DERRIK J. LANG
AP Entertainment Writer
GLENDALE, Calif. (AP) -- With cartoony posters plastering the walls and toy figures standing at attention on nearly every flat surface, a once ordinary conference room on Disney's Glendale campus has been transformed into the colorful war room for "Disney Infinity," the ambitious project from the company's interactive division that combines real-life toy figures with virtual worlds.
"This is like being in my bedroom," says "Infinity" executive producer John Vignocchi while bouncing around the space, gleefully showing off concept art, prototypes and a mock-up of a store display. "This is really the most comfortable place where you could talk to me. It's where every massive fight and every major decision concerning 'Infinity' has gone down."
It's fitting the space has been dubbed the "Infinity" war room because the Walt Disney Co. is readying for a yearslong siege -- not just a one-time battle -- for consumers' attention with the multi-platform franchise. At its fan-centric D23 Expo on Sunday, Disney unveiled a second wave of characters coming to "Infinity" this fall and winter after it debuts Aug. 18.
"Infinity" utilizes real-life toy figures to depict Disney personalities in sprawling virtual locales where those same characters can do stuff like race vehicles, create and play games and construct buildings -- cooperatively or alone -- as well as go on specific adventures in their own realms. Each toy stores and transmits the character's history through an "Infinity" reader.
The new additions include Sorcerer Mickey from "Fantasia"; Woody, Jessie and Buzz Lightyear from "Toy Story"; Wreck-It Ralph and Vanellope from "Wreck-It Ralph"; Phineas and Agent P from "Phineas and Ferb"; Jack Skellington from "The Nightmare Before Christmas"; Rapunzel from "Tangled"; and Anna and Elsa from "Frozen," a new Disney film set for release Nov. 27.
The second infantry joins such previously announced characters as Jack Sparrow, Hector Barbossa and Davy Jones from "Pirates of the Caribbean"; Mike and Sulley from "Monsters University"; Lightning McQueen, Mater and Holley Shiftwell from "Cars"; Mr. Incredible, Violet and Dash from "The Incredibles"; and Lone Ranger and Tonto from "The Lone Ranger."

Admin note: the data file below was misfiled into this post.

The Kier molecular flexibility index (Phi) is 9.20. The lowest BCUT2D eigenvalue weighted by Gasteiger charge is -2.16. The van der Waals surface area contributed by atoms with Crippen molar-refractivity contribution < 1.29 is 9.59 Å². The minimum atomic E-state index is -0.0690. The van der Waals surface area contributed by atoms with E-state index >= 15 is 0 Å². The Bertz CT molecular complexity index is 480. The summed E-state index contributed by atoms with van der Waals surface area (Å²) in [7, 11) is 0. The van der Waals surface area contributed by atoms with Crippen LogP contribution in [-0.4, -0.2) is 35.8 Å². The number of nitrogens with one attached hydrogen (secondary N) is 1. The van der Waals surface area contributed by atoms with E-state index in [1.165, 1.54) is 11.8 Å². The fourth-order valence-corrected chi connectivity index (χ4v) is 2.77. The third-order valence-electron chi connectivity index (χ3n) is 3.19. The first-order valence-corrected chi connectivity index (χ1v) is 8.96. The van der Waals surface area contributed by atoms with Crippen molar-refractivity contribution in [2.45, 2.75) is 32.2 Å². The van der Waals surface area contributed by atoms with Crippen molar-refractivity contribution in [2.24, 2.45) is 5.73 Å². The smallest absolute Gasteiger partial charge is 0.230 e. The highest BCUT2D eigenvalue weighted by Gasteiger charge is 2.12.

"In the beginning, when we picked our first set of characters, it was more about going around and saying why we wanted those characters to the various groups around the company," Vignocchi said. "As time went on and the creators began to see what we were doing with 'Infinity,' the roles kind of changed a bit, and they started approaching us with excitement."
The game -- or platform, as Disney likes to call it -- will be available for Xbox 360, PlayStation 3, Wii and Wii U, as well as accessible through Nintendo 3DS and PC, and on tablets and smartphones. The toys work seamlessly between consoles, meaning a Mrs. Incredible figure can go from a PS3 in your living room to the Wii in your friend's basement with her superpowers intact.
It's not the first of its kind. "Infinity" closely resembles the successful "Skylanders" franchise from Activision Blizzard Inc. However, Disney's rendition of the toy-meet-console genre relies on better-known characters and adds an open-world toy box mode akin to "LittleBigPlanet," where users' imaginations can run wild, for example, plopping Jack Sparrow in Cinderella's coach.
If audiences pull the trigger on "Infinity," it could become another huge moneymaker for Disney. A starter pack, which includes the game, reader, three characters, three playsets and a power disc that bolsters abilities or adds new items to the toy box, will be $74.99 with additional figurines and discs sold separately or bundled together, like in the villains and princess packs.
Disney is betting "Infinity" will be a hit. Disney Interactive Studios, which has been responsible for such games as the Mickey Mouse console adventure "Epic Mickey" and the online virtual world "Club Penguin," is the company's least successful division. In recent years, it's moved away from console games in favor of more popular and cheaper to produce mobile games.
"It doesn't mean the console can't be popular and successful from a bottom line, but it's definitely a different world," Bob Iger, the company's chairman and CEO, told the Fox Business Network ahead of the D23 Expo at the Anaheim Convention Center on Friday. "We've had our, call it, fits and starts in this business, and we think we are due for a hit. We believe 'Infinity' is that hit."
Follow AP Entertainment Writer Derrik J. Lang at http://www.twitter.com/derrikjlang .
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